The Sadriya market has been cleaned of the pools of blood and the scattered flesh. It looked almost normal Monday as Kumail Ali Mussa stood in his car accessory shop on the street where 16 people had been killed the day before. It was 2:30 p.m. and the market, which once stayed open until sunset, was shutting down. The fact that it had opened at all was a minor miracle. This was the fourth major bombing there. The previous ones, in December, February and April, killed more than 320 people. Mussa resigned himself to coming back to the decades-old commercial center. He had gone home in shock the previous night and awakened in the morning afraid he would not survive the next attack. But with a wife, children and parents to feed, he didn't have the luxury of shutting down. "What else could I do?" he said numbly. "I don't have a degree in anything, and even then, what's the difference? People are dying indiscriminately regardless of where they are in Baghdad!" (if they rename the market "McCain Plaza", maybe all the violence will disappear into U.S. presidential political fantasyland...)
Boston University professor Andrew J. Bacevich has been a persistent, vocal critic of the Iraq war, calling the conflict a catastrophic failure. This week, the retired Army lieutenant colonel received the grim news that his son had been killed on patrol there. First Lieutenant Andrew J. Bacevich , 27, of Walpole, died Sunday in Balad of wounds he suffered after a bomb explosion, the military said yesterday. The soldier, who graduated from BU in 2003 with a degree in communications, is the 56th service member from Massachusetts to be killed in Iraq. His father, a veteran of the Vietnam and Gulf wars, has criticized the war in his writings and described President Bush's endorsement of such "preventive wars" as "immoral, illicit, and imprudent." ( I can not imagine this man's grief, my own sons and daughter are my primary concern in all of this. Just what have we done???)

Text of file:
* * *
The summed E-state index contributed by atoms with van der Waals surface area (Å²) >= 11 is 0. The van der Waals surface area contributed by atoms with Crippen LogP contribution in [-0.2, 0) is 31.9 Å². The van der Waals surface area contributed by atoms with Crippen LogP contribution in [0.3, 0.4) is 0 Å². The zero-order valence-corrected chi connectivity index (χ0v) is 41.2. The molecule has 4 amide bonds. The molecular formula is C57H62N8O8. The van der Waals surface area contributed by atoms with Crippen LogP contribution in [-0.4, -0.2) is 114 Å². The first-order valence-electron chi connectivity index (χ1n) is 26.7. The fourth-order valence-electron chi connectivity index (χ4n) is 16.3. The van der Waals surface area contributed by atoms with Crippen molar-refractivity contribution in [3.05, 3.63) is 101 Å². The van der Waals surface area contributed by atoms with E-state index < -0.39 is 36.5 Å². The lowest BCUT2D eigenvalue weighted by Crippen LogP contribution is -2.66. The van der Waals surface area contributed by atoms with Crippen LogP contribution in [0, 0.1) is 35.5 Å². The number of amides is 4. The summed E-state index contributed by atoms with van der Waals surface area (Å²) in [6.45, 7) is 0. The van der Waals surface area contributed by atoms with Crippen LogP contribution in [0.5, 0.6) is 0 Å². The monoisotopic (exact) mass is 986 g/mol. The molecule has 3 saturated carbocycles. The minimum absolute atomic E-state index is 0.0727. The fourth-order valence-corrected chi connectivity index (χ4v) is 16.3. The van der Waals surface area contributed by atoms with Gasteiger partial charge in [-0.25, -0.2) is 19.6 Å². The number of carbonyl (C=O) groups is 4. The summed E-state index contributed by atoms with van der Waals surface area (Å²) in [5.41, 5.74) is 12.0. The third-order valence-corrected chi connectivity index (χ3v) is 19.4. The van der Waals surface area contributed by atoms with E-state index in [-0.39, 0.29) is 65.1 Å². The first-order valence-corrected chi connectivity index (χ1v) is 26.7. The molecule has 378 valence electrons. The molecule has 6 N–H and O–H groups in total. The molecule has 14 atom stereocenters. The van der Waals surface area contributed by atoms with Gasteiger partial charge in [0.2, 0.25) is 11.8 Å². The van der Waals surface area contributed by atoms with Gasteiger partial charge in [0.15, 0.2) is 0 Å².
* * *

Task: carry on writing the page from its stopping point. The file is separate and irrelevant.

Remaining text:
Opposition parties shut down the southern port city of Karachi and slowed commerce in other parts of the country with a strike on Monday to protest the deaths of at least 39 people in political violence over the weekend. The situation in Karachi, the nation’s commercial and financial hub, was described as “tense but under control” on Monday by law enforcement officials. Thousand of paramilitary troops were called in to patrol the streets after being given the authority to “shoot and kill” anyone involved in more violence. “The city is totally paralyzed,” Azhar Farooqi, the Karachi police chief, was quoted as saying by Reuters. “Shops are closed, and very little public transport is on the roads. People are scared.” The strike and street clashes are one of the most serious challenges to face Gen. Pervez Musharraf, Pakistan’s president, since he took power in a bloodless coup in 1999. The clashes, between government supporters and opposition parties, were set off Saturday by the arrival of Iftikhar Mohammad Chaudhry, the Supreme Court chief justice who was suspended by President Musharraf in March. (can our next president suspend OUR Supreme Court judges???)